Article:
During technique, instructors tend to show the move three to four times. Each time I will look at a different element. Example: first I look at the grips, second feet and legs, third where is their weight/what movement is involved. When we break to drill I like to ask the professor to let me feel the technique or I partner with an advanced student if possible to help me feel my way through the move.
During live rolling I slap hands, bump fist, establish contact and roll. Once I establish contact I close my eyes because they will do more harm than good. Closing my eyes has helped me develop better feel and timing. (I should note that I have been developing my sense of feel in individual areas [BJJ, using a cane, tactile ASL] and they are starting to support one another. It’s kind of cool to experience this for me). After we give each other all we can handle, we shake hands, hug, laugh and smile, we talk about when we are going to do this again!
Jiu Jitsu Times: What advice would you share with others who may share in your experiences and maybe face some similar challenges as you, or any challenges on the same scale?
Patrick: The answers to your problems are all within you. You simply need the right tools to help you find them. That’s what jiu-jitsu is for me, a tool to help me grow. Your tool may be yoga or blogging or knitting. Whatever it is, find it. How? Go out and do the things that you’ve always wished you tried. Do the things you’ve been scared to do. You have little to lose and so much to gain. Try, fail, try again. That is the recipe exceeding your “limitations”. Perseverance + Patience = Success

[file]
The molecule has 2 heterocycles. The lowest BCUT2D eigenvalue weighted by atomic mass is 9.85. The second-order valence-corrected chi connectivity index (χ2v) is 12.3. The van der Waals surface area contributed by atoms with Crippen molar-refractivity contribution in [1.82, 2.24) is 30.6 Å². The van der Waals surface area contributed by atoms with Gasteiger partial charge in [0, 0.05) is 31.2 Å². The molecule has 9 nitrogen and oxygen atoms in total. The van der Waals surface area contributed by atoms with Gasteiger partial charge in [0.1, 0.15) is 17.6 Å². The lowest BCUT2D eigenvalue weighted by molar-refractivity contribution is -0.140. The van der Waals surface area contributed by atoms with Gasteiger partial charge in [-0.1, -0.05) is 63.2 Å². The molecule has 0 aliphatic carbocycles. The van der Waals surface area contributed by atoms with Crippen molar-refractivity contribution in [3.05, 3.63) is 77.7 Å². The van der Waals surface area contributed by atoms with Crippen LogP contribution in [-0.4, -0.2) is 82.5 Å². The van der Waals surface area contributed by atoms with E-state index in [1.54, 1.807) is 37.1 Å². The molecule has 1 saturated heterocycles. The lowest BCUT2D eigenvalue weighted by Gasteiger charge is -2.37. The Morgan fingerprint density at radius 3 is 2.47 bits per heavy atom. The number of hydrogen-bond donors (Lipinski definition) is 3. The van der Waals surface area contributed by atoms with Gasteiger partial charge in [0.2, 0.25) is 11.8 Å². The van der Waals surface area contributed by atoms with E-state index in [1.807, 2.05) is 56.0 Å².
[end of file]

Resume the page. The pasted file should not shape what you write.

It is important at all times to remember that this is a one person race. You progress at your pace. Do not compare yourself to those around you. Like I said, this is a one person race and the only way to lose is if you quit. Life will give you every excuse imaginable but as long as you stay in the race, you will cross the finish line.
Jiu Jitsu Times: What are your long-term jiu-jitsu goals?
Patrick: Personally I want to develop great technique along the way and eventually earn my black belt. I fully intend to compete again and win again. I plan on getting some experience at local events but I plan on giving Masters Pans and Masters Mundials a try as well.
I’m beyond grateful for everything BJJ has given me, physical and emotional health, challenges, skills, work ethic, friends I’ve made and friends I’ve not yet made. I want to give back. I hope I can inspire some people to take the leap and start their journey. The goal that excites me the most is to be able to provide training for people with disabilities including people who live with mental unwellness. Mental illness is very stigmatizing and I’m very comfortable with mine. I’d like to help as many people as I can turn their unwellness into wellness. I invite anyone to reach out to me and I will gladly support you in you journey. Feel free to send a message to me to start a discussion on Twitter or Instagram @deafblindguy